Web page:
For divorcing parents, the battle over child custody and visitation may be even more contentious than their disputes over property and asset division. It's essential for parents to keep these battles away from their children. Whatever happens in your attorneys' offices or court needs to stay there. Don't bring it home to your kids.
It's not uncommon for kids whose parents are going through a divorce to have difficulty handling it. How their feelings manifest themselves depends in large part on their age.
Young children (approximately age 7 and under) see the world through self-centered eyes. They commonly believe that their parents' break-up must have something to do with them, so they blame themselves. These children may revert to behaviors they'd outgrown and perhaps become unusually clingy as they deal with the new uncertainty in their lives and fears of abandonment.
Kids who are a little older, but still not adolescents, may feel more of a sense of duty to get their parents back together. They've likely seen "The Parent Trap" and other movies where kids conspire to reunite their divorced parents. They're not yet old enough to understand the intricacies of relationships. They also may not understand the permanence of divorce -- particularly if they've seen their parents separate and reunite before.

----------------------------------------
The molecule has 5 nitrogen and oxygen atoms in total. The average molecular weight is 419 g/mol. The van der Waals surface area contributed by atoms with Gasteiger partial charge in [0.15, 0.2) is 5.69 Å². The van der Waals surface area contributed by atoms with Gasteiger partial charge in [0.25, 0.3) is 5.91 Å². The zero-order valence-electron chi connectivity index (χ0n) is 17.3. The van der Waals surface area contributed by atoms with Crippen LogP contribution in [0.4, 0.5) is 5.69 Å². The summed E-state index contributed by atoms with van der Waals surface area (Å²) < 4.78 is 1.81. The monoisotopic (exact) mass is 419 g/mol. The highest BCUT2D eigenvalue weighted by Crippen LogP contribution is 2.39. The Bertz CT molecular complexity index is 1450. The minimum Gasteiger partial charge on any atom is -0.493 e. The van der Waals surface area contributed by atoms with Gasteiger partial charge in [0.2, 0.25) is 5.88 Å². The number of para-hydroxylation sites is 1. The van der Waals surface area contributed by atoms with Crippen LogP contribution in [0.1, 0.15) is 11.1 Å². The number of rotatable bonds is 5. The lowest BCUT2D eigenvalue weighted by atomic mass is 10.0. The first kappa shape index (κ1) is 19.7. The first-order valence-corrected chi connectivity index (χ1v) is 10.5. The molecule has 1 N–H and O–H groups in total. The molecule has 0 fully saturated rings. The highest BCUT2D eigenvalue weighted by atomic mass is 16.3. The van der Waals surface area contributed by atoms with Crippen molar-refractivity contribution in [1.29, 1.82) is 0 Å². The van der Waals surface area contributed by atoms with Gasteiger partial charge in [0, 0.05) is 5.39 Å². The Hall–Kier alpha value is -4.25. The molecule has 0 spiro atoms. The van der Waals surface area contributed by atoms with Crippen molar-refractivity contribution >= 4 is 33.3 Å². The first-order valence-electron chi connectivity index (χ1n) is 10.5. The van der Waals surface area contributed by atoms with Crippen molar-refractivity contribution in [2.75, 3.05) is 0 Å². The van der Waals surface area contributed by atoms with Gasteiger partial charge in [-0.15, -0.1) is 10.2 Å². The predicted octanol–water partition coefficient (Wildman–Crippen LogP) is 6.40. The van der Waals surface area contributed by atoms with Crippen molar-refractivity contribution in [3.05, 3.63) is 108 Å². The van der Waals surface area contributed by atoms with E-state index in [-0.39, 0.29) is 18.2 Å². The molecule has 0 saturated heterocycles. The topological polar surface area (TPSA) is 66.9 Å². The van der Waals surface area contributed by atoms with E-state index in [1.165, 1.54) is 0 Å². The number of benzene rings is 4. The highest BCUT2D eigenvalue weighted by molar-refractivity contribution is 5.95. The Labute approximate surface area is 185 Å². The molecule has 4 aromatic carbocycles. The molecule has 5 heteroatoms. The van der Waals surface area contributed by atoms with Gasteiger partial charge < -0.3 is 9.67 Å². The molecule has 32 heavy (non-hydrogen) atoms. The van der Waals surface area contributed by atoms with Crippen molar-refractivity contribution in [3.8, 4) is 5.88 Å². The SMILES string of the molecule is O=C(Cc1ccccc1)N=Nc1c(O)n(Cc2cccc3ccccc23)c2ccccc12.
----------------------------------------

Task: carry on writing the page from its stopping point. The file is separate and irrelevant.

Adolescents have a better understanding of the world, and may be more angry about the break-up. They're more likely to have made up their mind about which parent is to blame, whether they know the whole story or not. Therefore, they often side with one parent and reject the other. Parents can and should work to discourage this, even if your child is taking your "side."
Adolescents are more likely than younger kids to show anger and aggression. Parents sometimes have serious disciplinary issues with older kids during divorce. That's just one reason why parents should work together to deal with their children's issues regarding the divorce. Unresolved issues over parental divorce can impact kids well into adulthood and in turn poison their own relationships.
No matter what age your children are, if you need guidance in helping them deal with their feelings, your family law attorney can likely recommend a psychologist in your area who has experience counseling kids and families going through divorce.
Source: Our Family Wizard, "Why Divorce is So Hard on Children," accessed March 29, 2018